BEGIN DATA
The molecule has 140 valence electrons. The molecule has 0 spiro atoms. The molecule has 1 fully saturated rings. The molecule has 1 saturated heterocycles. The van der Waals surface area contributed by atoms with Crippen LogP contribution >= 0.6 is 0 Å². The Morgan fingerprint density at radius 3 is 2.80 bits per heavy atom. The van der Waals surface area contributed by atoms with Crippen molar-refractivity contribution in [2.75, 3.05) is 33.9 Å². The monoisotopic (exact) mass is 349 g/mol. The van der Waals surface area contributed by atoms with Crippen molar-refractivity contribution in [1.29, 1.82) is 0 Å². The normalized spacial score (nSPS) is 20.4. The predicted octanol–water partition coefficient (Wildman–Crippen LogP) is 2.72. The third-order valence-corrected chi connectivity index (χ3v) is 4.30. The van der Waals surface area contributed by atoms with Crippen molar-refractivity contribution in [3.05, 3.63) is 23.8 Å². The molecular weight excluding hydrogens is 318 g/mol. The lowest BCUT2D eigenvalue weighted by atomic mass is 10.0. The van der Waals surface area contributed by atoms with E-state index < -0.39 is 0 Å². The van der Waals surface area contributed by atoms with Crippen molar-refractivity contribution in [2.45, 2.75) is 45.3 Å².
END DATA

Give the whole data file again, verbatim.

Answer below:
The molecule has 140 valence electrons. The molecule has 0 spiro atoms. The molecule has 1 fully saturated rings. The molecule has 1 saturated heterocycles. The van der Waals surface area contributed by atoms with Crippen LogP contribution >= 0.6 is 0 Å². The Morgan fingerprint density at radius 3 is 2.80 bits per heavy atom. The van der Waals surface area contributed by atoms with Crippen molar-refractivity contribution in [2.75, 3.05) is 33.9 Å². The monoisotopic (exact) mass is 349 g/mol. The van der Waals surface area contributed by atoms with Crippen molar-refractivity contribution in [1.29, 1.82) is 0 Å². The normalized spacial score (nSPS) is 20.4. The predicted octanol–water partition coefficient (Wildman–Crippen LogP) is 2.72. The third-order valence-corrected chi connectivity index (χ3v) is 4.30. The van der Waals surface area contributed by atoms with Crippen molar-refractivity contribution in [3.05, 3.63) is 23.8 Å². The molecular weight excluding hydrogens is 318 g/mol. The lowest BCUT2D eigenvalue weighted by atomic mass is 10.0. The van der Waals surface area contributed by atoms with E-state index < -0.39 is 0 Å². The van der Waals surface area contributed by atoms with Crippen molar-refractivity contribution in [2.45, 2.75) is 45.3 Å².